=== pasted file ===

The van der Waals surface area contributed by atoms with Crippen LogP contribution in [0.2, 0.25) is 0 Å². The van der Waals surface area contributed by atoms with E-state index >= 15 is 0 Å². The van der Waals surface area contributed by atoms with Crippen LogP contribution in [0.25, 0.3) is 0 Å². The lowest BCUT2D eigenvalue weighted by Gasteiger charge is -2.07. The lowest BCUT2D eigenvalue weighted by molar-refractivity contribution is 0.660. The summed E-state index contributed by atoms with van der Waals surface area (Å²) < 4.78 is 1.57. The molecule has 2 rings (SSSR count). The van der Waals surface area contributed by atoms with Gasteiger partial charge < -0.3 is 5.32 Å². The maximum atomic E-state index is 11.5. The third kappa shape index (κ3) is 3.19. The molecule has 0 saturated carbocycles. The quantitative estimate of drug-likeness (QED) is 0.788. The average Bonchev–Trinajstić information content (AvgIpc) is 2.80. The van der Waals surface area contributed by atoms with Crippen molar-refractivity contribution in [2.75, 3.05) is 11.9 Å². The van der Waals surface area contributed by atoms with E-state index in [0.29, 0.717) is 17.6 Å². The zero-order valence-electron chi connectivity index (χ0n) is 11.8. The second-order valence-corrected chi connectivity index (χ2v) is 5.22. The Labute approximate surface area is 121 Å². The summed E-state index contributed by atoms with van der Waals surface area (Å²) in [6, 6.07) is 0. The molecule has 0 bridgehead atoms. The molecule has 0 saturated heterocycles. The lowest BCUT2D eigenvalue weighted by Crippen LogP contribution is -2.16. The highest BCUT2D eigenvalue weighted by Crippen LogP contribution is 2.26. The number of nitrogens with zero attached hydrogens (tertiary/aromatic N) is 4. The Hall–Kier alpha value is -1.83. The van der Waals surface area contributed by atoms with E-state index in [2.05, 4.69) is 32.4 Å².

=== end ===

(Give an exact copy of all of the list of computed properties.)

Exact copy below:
The van der Waals surface area contributed by atoms with Crippen LogP contribution in [0.2, 0.25) is 0 Å². The van der Waals surface area contributed by atoms with E-state index >= 15 is 0 Å². The van der Waals surface area contributed by atoms with Crippen LogP contribution in [0.25, 0.3) is 0 Å². The lowest BCUT2D eigenvalue weighted by Gasteiger charge is -2.07. The lowest BCUT2D eigenvalue weighted by molar-refractivity contribution is 0.660. The summed E-state index contributed by atoms with van der Waals surface area (Å²) < 4.78 is 1.57. The molecule has 2 rings (SSSR count). The van der Waals surface area contributed by atoms with Gasteiger partial charge < -0.3 is 5.32 Å². The maximum atomic E-state index is 11.5. The third kappa shape index (κ3) is 3.19. The molecule has 0 saturated carbocycles. The quantitative estimate of drug-likeness (QED) is 0.788. The average Bonchev–Trinajstić information content (AvgIpc) is 2.80. The van der Waals surface area contributed by atoms with Crippen molar-refractivity contribution in [2.75, 3.05) is 11.9 Å². The van der Waals surface area contributed by atoms with E-state index in [0.29, 0.717) is 17.6 Å². The zero-order valence-electron chi connectivity index (χ0n) is 11.8. The second-order valence-corrected chi connectivity index (χ2v) is 5.22. The Labute approximate surface area is 121 Å². The summed E-state index contributed by atoms with van der Waals surface area (Å²) in [6, 6.07) is 0. The molecule has 0 bridgehead atoms. The molecule has 0 saturated heterocycles. The lowest BCUT2D eigenvalue weighted by Crippen LogP contribution is -2.16. The highest BCUT2D eigenvalue weighted by Crippen LogP contribution is 2.26. The number of nitrogens with zero attached hydrogens (tertiary/aromatic N) is 4. The Hall–Kier alpha value is -1.83. The van der Waals surface area contributed by atoms with E-state index in [2.05, 4.69) is 32.4 Å².